14 March 1942 Sarniadoc  Canada 1,940 Freighter exploded and disappeared 30 seconds after torpedo impact[22]
15 March 1942 Acacia  United States Coast Guard 1,130 USCG lighthouse tender sunk by gunfire south of Haiti

Luigi Torelli

Luigi Torelli under the command of Antonio de Giacomo sank two ships.[23]

Date[24] Ship[23] Flag[23] Tonnage[23] Notes[23]
19 February Scottish Star United Kingdom 7,300 GRT freighter
25 February Esso Copenhagen Panama 9,200 GRT tanker


Under the command of Nicolai Clausen U-129 spent its fourth patrol intercepting bauxite freighters southeast of Trinidad.[25] The unexpected sinkings caused a temporary halt to merchant ship sailings. The Allies broadcast suggested routes for unescorted merchant ships to follow when sailings resumed. The U-boats received the broadcast and were waiting at the suggested locations.[26]

Date[27] Ship[27] Flag[27] Tonnage[27] Notes
20 February Nordvangen Norway 2,400 GRT tanker sunk with no survivors[28]
23 February George L. Torian Canada 1,754 GRT freighter
23 February West Zeda United States 5,658 GRT no casualties aboard bauxite freighter[29] torpedoed at 09°13′N 69°04′W / 9.217°N 69.067°W / 9.217; -69.067[10]
23 February Lennox Canada 1,904 GRT bauxite freighter
28 February Bayou Panama 2,605 GRT freighter
3 March Mary United States 5,104 GRT bauxite freighter[30] torpedoed at 08°25′N 52°50′W / 8.417°N 52.833°W / 8.417; -52.833[31]
7 March Steel Age United States 6,188 GRT sole survivor taken captive from freighter torpedoed at 06°45′N 53°15′W / 6.75°N 53.25°W / 6.75; -53.25[31]

Leonardo da Vinci

Leonardo da Vinci under the command of Luigi Longanesi-Cattani sank one Allied ship and the neutral Brazilian freighter Cabadelo. There were no survivors from the Brazilian ship, and the sinking was not revealed.[32]

Date[30] Ship[30] Flag[33] Tonnage[23] Notes[33]
28 February Everasma Latvia 3,644 GRT freighter torpedoed at 16°00′N 49°00′W / 16°N 49°W / 16; -49


U-126 patrolled the Windward Passage under the command of Ernst Bauer.[34]

Date[35] Ship[35] Flag[35] Tonnage[35] Notes
2 March Gunny Norway 2,362 GRT freighter
5 March Mariana United States 3,110 GRT no survivors from freighter torpedoed at 22°14′N 71°23′W / 22.233°N 71.383°W / 22.233; -71.383[31]
7 March Barbara United States 4,637 GRT freighter torpedoed at 20°00′N 73°56′W / 20°N 73.933°W / 20; -73.933[36]
7 March Cardonia United States 5,104 GRT freighter torpedoed at 19°53′N 73°27′W / 19.883°N 73.45°W / 19.883; -73.45[36]
8 March Esso Bolivar Panama 10,389 GRT tanker damaged by torpedoes within sight of Guantánamo[37]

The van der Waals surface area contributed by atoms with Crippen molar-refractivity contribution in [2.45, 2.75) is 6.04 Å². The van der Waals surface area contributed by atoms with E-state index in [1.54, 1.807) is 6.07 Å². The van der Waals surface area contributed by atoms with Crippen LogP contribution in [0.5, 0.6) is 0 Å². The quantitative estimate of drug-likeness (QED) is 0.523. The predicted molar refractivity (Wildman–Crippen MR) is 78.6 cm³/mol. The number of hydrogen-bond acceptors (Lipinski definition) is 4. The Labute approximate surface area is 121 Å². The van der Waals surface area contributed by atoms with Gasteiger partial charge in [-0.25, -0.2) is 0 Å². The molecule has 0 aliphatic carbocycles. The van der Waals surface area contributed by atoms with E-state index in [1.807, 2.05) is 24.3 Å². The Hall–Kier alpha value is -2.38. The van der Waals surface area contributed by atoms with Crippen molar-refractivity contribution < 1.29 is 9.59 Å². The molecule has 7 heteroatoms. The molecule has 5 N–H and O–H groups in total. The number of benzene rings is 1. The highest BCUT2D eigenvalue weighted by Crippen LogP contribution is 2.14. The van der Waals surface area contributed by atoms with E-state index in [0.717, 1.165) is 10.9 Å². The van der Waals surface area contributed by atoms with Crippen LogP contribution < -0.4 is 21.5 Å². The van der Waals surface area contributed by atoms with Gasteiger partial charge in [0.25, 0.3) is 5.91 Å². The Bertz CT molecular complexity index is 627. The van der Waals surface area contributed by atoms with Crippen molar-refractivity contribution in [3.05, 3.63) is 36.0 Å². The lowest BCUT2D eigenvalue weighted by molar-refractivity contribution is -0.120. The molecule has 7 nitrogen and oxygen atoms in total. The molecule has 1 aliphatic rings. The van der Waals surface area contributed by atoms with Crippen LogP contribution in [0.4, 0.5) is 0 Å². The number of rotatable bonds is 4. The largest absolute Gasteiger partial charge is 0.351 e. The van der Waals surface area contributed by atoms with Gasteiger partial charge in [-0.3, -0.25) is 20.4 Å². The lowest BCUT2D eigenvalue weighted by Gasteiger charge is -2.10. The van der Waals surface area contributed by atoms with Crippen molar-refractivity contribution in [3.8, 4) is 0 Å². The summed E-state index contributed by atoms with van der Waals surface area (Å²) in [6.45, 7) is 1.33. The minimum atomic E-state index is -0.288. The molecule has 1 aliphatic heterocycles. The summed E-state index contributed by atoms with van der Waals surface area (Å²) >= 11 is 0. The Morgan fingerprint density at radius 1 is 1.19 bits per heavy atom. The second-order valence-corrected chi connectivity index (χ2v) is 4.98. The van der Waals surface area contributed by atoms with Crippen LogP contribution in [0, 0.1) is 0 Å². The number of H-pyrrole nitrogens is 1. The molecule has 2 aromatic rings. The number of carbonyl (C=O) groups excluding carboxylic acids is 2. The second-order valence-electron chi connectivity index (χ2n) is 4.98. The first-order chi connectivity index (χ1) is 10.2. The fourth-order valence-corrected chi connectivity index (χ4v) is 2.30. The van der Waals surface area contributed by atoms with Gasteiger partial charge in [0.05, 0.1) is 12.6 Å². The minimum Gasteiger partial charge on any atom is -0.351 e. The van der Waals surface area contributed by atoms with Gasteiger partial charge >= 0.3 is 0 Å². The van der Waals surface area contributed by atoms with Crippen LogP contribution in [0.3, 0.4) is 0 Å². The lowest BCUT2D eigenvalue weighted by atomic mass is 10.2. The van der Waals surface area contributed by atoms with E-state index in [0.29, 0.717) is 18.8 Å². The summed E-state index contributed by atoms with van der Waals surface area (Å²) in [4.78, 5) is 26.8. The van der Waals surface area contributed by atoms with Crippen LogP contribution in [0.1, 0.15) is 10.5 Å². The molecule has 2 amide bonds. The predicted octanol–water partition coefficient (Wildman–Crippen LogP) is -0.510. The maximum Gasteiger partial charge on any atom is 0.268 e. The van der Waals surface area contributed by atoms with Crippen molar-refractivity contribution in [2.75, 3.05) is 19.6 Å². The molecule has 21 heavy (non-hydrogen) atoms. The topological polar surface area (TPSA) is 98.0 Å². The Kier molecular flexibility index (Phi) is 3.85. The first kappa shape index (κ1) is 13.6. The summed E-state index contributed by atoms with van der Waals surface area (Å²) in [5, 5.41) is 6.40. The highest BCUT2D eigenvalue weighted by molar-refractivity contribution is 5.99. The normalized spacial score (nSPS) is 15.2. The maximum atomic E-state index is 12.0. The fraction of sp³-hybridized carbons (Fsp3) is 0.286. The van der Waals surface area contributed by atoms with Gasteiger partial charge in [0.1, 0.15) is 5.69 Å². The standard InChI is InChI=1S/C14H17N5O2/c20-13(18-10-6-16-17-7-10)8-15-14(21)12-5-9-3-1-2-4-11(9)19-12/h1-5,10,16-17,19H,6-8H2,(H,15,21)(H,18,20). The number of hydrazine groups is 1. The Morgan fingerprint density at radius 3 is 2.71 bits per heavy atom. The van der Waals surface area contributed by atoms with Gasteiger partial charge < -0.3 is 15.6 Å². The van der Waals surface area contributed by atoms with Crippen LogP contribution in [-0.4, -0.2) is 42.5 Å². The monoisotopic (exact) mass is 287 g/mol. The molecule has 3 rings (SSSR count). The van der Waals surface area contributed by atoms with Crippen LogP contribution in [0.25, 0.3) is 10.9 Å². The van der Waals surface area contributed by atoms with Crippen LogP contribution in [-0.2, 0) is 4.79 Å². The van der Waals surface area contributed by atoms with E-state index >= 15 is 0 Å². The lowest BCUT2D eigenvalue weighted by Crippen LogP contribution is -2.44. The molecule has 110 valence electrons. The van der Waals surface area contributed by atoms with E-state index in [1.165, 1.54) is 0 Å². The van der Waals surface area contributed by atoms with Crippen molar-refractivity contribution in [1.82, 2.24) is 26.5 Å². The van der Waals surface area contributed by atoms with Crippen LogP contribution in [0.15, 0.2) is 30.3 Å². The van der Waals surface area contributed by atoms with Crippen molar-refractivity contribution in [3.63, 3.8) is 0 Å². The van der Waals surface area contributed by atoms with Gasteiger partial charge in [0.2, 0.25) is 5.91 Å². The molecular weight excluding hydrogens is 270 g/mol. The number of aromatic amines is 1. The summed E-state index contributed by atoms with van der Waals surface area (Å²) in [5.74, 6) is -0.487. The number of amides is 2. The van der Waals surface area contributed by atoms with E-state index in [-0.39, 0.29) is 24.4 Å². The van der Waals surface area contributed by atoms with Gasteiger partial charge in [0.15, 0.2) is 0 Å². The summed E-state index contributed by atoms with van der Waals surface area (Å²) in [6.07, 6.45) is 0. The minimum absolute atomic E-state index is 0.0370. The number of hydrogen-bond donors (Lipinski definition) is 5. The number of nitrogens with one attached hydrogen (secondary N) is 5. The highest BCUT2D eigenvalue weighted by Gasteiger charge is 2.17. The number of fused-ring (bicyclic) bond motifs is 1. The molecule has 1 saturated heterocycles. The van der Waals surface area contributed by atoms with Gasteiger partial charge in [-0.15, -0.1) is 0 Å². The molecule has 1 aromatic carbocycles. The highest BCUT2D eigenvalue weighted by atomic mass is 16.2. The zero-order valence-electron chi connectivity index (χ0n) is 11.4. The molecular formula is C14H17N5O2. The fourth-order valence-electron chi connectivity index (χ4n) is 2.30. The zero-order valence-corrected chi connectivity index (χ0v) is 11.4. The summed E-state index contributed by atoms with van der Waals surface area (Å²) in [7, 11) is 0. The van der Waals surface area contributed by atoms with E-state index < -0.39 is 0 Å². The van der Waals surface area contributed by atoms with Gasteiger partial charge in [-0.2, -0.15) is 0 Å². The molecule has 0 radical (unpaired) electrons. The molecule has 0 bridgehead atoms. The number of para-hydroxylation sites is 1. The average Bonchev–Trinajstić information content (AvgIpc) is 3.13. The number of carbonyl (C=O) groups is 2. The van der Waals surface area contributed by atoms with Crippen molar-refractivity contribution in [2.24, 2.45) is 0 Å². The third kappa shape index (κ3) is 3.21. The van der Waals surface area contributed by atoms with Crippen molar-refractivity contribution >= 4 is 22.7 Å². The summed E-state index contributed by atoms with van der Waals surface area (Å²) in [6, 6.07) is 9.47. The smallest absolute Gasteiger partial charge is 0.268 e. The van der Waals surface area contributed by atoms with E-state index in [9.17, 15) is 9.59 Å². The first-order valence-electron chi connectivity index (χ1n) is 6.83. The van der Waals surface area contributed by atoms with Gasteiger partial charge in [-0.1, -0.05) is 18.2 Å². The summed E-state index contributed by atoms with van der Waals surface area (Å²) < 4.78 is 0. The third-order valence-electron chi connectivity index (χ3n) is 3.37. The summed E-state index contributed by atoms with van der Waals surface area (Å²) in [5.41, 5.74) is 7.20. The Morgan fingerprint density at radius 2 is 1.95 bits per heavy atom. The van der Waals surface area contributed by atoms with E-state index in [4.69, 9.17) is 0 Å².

9 March Hanseat Panama 8,241 GRT tanker
12 March Texan United States 7,005 GRT freighter torpedoed at 21°32′N 76°24′W / 21.533°N 76.4°W / 21.533; -76.4[38]
12 March Olga United States 2,496 GRT freighter torpedoed at 23°39′N 77°00′W / 23.65°N 77°W / 23.65; -77[38]
13 March Colabee United States 5,518 GRT freighter damaged by torpedoes at 22°14′N 77°35′W / 22.233°N 77.583°W / 22.233; -77.583[38]

Enrico Tazzoli

The large 1,331-ton Enrico Tazzoli under the command of Carlo Fecia di Cossato sank six ships.[23]

Date[33] Ship[33] Flag[33] Tonnage[33] Notes[33]
6 March Astrea Netherlands 1,406 GRT freighter
6 March Tonsbergfjord Norway 3,156 GRT freighter torpedoed at 31°22′N 68°05′W / 31.367°N 68.083°W / 31.367; -68.083 with 1 killed
8 March Montevideo Uruguay 5,785 GRT freighter torpedoed at 29°13′N 69°35′W / 29.217°N 69.583°W / 29.217; -69.583 with 14 killed
10 March Cygnet Greece 3,628 GRT freighter torpedoed at 24°05′N 74°20′W / 24.083°N 74.333°W / 24.083; -74.333 with no casualties
13 March Daytonian United Kingdom 6,434 GRT freighter torpedoed at 26°33′N 74°43′W / 26.55°N 74.717°W / 26.55; -74.717 with 1 killed
15 March Athelqueen United Kingdom 8,780 GRT tanker torpedoed at 26°50′N 75°40′W / 26.833°N 75.667°W / 26.833; -75.667 with 3 killed

Giuseppe Finzi

The large 1,331-ton Giuseppe Finzi under the command of Ugo Giudice sank three ships.

Date[39] Ship[23] Flag[23] Tonnage[23] Notes[23]
7 March Melpomene United Kingdom 7,000 GRT tanker
7 March Skane Sweden 4,500 GRT freighter
10 March Charles Racine Norway 10,000 GRT tanker torpedoed with no survivors[37]


Marcello class submarine Morosini under the command of Athos Fraternale sank three ships.

Date[33] Ship[33] Flag[33] Tonnage[33] Notes[33]
12 March Stangarth United Kingdom 5,966 GRT freighter torpedoed at 22°45′N 57°40′W / 22.75°N 57.667°W / 22.75; -57.667
15 March Oscilla Netherlands 6,341 GRT tanker torpedoed with 4 killed
23 March Peder Bogen United Kingdom 9,741 GRT tanker torpedoed at 24°53′N 57°30′W / 24.883°N 57.5°W / 24.883; -57.5 with no casualties